Biden Suspended Critical InfrastructureOn his first day in the White House, President Joe Biden signed an executive order to revoke President Donald Trump's permit for the Keystone XL Pipeline.
It turned out to be one of the most fatal moves for U.S. energy security and gas price stability because Canada is one of the most important sources of the conventional crude oil that most U.S. refineries can handle, and the Keystone XL pipeline is what's needed to transport the Canadian crude oil.
"Keystone XL pipeline was going to supply about 800,000 barrels a day of Canadian oil and about 100,000 barrels a day of North Dakota oil, which is the right oil [heavy oil]," Kish said.
The logical thing to do, if the Biden administration is intending to lower gas prices, is to increase the oil supplies from Canada and Alaska that work in U.S. refineries.
Both Catsimatidis and Kish pointed out that the Alaska pipeline is the key to increasing oil supplies quickly—as it can transport 2.1 million barrels per day—but is currently only moving 500,000 barrels per day.
"It's three-quarters empty," Kish said.
Catsimatidis also emphasized that—to lower the gas prices in the United States—the key is to "open up North America."
"If we open up North America for more crude oil, we're capable of producing 20 to 21 million barrels a day with Canada," he said. "Why are we begging Saudi Arabia, begging Russia, begging Iran, begging Venezuela for another 100,000 barrels a day when we have it here in North America? Nobody can understand why Washington is doing that."
Another botched move against North America's oil supply by the Biden administration is its banning of new oil and natural gas leasing on federal lands, which also produce a needed type of crude oil for the domestic market.
The ban was lifted by a U.S. appeals court in August.
Kish said a possible compromise could be the Biden administration increasing oil supplies from Canada and Alaska and designating the extra capacity to be for domestic use only.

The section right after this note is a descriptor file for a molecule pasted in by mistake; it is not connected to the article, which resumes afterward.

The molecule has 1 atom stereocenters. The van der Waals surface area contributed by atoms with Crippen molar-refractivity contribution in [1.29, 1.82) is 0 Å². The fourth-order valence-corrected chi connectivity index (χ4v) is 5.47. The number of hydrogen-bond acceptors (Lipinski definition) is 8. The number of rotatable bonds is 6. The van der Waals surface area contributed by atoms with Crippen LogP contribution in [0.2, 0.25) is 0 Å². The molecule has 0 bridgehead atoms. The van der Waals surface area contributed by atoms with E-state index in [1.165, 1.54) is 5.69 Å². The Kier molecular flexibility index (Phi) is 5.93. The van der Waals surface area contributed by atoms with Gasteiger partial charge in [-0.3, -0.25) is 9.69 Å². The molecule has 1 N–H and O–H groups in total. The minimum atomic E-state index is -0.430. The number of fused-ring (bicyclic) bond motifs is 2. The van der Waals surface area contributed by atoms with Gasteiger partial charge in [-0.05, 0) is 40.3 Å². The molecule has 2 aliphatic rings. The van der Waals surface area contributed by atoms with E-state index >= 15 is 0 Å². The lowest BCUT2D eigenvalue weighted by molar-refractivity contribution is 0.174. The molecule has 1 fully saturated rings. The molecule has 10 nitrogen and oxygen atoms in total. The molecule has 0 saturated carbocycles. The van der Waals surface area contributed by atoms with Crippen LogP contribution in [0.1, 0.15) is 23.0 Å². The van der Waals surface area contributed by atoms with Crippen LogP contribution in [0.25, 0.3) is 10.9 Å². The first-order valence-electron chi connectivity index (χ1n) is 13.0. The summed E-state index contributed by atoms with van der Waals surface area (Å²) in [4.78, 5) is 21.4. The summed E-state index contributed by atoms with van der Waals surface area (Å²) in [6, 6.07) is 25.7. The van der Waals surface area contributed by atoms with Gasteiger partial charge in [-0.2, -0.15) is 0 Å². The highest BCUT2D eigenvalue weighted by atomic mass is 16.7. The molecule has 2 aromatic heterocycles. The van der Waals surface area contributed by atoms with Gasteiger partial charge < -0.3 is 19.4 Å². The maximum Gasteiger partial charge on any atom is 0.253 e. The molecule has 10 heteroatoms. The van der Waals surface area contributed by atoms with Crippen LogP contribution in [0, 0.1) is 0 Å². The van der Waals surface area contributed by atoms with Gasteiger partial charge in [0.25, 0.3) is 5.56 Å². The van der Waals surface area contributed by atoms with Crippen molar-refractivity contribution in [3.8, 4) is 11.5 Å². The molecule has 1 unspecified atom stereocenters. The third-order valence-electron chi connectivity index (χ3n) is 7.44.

Catsimatidis believes that if Biden opens oil production in North America, inflation will go down with the energy prices and the Federal Reserve may not need to continue making hawkish moves.
Then the U.S. economy could avoid a recession.
"From oil, you make fertilizer, which affects food; from oil, diesel fuel that runs our factories, diesel fuel that runs our trucks that deliver to the supermarkets. That's what is creating the rising cost; if the price of crude oil goes down because you [Biden] open up, guess what? Within 90 days, everything else will come down," he said.
During this period, the Federal Reserve should be patient.
Biden's Intent QuestionedBiden can fix high gas prices facing U.S. consumers, Kish and Catsimatisdis suggested, but only if he's willing to do so.
They doubt that Biden really has the intent to lower gas prices.
"If a person is dispassionately and objectively looking at this issue and saying 'We would like to get prices down for Americans,' we would go and look at where the problems are and try to solve them," Kish said. "That's not what we're doing at all. In fact, it's just the opposite. We're closing refineries. We're making it harder for refineries to operate here. We're offshoring our refining capacity to other places, both India and China have been building refineries like mad."
“When it comes to the gas prices, we’re going through an incredible transition that is taking place that, God willing, when it’s over, we’ll be stronger and the world will be stronger and less reliant on fossil fuels when this is over,” Biden said.
Catsimatisdis said the idea is "crazy."
"You have to laugh about it because it's crazy. You know, we don't have the minerals to make the batteries," he said.
He worried that Biden's agenda is bringing the United States down a dangerous path.
"I welcome new technology. But maybe you do it over 30 years, over 40 years. And make sure it works before you put everything else out of business ... and then we find out it doesn't work," Catsimatisdis said.